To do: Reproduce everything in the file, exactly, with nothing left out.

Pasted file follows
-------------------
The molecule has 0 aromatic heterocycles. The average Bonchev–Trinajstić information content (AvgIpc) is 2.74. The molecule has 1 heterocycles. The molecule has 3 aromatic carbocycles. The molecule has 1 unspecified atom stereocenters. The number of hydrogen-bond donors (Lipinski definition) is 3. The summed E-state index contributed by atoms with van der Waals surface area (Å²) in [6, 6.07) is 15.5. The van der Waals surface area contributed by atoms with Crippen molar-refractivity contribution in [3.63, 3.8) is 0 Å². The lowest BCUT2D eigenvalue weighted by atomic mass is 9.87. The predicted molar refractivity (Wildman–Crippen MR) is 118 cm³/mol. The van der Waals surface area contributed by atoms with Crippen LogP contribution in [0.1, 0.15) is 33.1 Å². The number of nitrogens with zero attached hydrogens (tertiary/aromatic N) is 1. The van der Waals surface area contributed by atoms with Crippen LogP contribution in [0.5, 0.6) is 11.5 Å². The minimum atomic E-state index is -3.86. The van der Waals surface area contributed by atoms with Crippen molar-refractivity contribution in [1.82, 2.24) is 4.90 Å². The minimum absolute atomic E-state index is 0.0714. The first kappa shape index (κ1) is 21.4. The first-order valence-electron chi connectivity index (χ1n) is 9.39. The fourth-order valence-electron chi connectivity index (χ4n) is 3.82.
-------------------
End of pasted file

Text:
The molecule has 0 aromatic heterocycles. The average Bonchev–Trinajstić information content (AvgIpc) is 2.74. The molecule has 1 heterocycles. The molecule has 3 aromatic carbocycles. The molecule has 1 unspecified atom stereocenters. The number of hydrogen-bond donors (Lipinski definition) is 3. The summed E-state index contributed by atoms with van der Waals surface area (Å²) in [6, 6.07) is 15.5. The van der Waals surface area contributed by atoms with Crippen molar-refractivity contribution in [3.63, 3.8) is 0 Å². The lowest BCUT2D eigenvalue weighted by atomic mass is 9.87. The predicted molar refractivity (Wildman–Crippen MR) is 118 cm³/mol. The van der Waals surface area contributed by atoms with Crippen LogP contribution in [0.1, 0.15) is 33.1 Å². The number of nitrogens with zero attached hydrogens (tertiary/aromatic N) is 1. The van der Waals surface area contributed by atoms with Crippen LogP contribution in [0.5, 0.6) is 11.5 Å². The minimum atomic E-state index is -3.86. The van der Waals surface area contributed by atoms with Crippen molar-refractivity contribution in [1.82, 2.24) is 4.90 Å². The minimum absolute atomic E-state index is 0.0714. The first kappa shape index (κ1) is 21.4. The first-order valence-electron chi connectivity index (χ1n) is 9.39. The fourth-order valence-electron chi connectivity index (χ4n) is 3.82.